Just yesterday at our farm stand… I had a great conversation about Canadian history with a family from Quebec, learned about a neighbor’s organic diet to assist his cancer treatment, talked tomato varieties many times over, and threw up about two dozen waves to customers who stopped by.
When we built the stand in 2010, I had intentions to sell our ‘overflow’ produce there – stuff we were long on and couldn’t move through a farmers market or the CSA. But in the past three seasons, we’ve witnessed a total explosion in popularity that has us running to keep up. I routinely see three and four cars at the end of our driveway nowadays and the stand attracts a true cross-section of America. Rich and poor. Professionals and rednecks. Guys with MAGA hats and ladies driving hybrids adorned with ‘coexist’ bumberstickers. No matter their walk of life, neighbors and passers-by alike always express how grateful they are for our work and the farm stand. Yesterday, I even had a guy shout “You the man!” at me while I was out harvesting in the tomatoes.
That last one got me thinking…why do people so love this little farm stand at end of our driveway?
Yes, the produce is fresh and certified organic. Sure. But I think something bigger is at play. Our farm stand acts as an authentic holdout in a world becoming more and more virtual and disconnected. Lonely big box stores and daily corporate grift. Endless political wrangling with strangers online. The Kardashians!? In this world gone nuts, this strange fever-pitch drama we now live online, our 30 square-foot farm stand screams out forgotten Midwestern values at their finest. An outpost in total opposition to the sleek and dishonest future into which we’re all being pulled. There’s nothing fake or contrived about it. We’re a single family working hard in fields but 50 yards from the storefront. We labor innumerable hours with our own hands to feed neighbors quality food, one tomato at a time.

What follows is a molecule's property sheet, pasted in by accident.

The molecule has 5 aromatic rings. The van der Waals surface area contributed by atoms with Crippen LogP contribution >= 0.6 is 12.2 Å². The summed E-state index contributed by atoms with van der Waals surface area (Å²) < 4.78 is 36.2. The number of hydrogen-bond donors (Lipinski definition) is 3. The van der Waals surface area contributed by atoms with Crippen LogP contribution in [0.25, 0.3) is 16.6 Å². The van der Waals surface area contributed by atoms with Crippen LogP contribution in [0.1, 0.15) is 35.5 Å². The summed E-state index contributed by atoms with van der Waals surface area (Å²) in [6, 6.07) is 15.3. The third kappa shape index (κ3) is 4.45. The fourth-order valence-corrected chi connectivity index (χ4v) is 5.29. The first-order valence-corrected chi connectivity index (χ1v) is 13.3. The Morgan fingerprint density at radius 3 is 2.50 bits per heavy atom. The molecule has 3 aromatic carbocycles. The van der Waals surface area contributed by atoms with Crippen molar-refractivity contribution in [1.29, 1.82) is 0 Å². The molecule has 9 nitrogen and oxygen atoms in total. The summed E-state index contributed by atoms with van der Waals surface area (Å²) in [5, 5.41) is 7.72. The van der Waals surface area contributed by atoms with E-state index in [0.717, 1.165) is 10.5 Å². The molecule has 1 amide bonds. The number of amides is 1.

I don’t know…maybe I’m just getting overly dramatic. I do know, however, that the role we have the privilege to play in people’s lives feels good and we’re happy to play it.
In the box:
- Sweet Corn
- Yellow ‘Satina’ Potatoes
- Beets: Check out the instructional video below about roasting (my favorite way to have beets). Also, the combo of roasted beets with goat cheese or feta is great: https://www.allrecipes.com/recipe/235272/roasted-beets-with-goat-cheese-and-walnuts/
- Green Peppers
- Sweet Onions
- Cherry Tomatoes
- Slicing Tomatoes: Yah!
- Italian Flat-leaf Parsley
- Cauliflower: Sorry this is the most inconsistent cauliflower ever – by the luck of the draw you may find a nice-sized one or a mini head.
- Bunch of Kale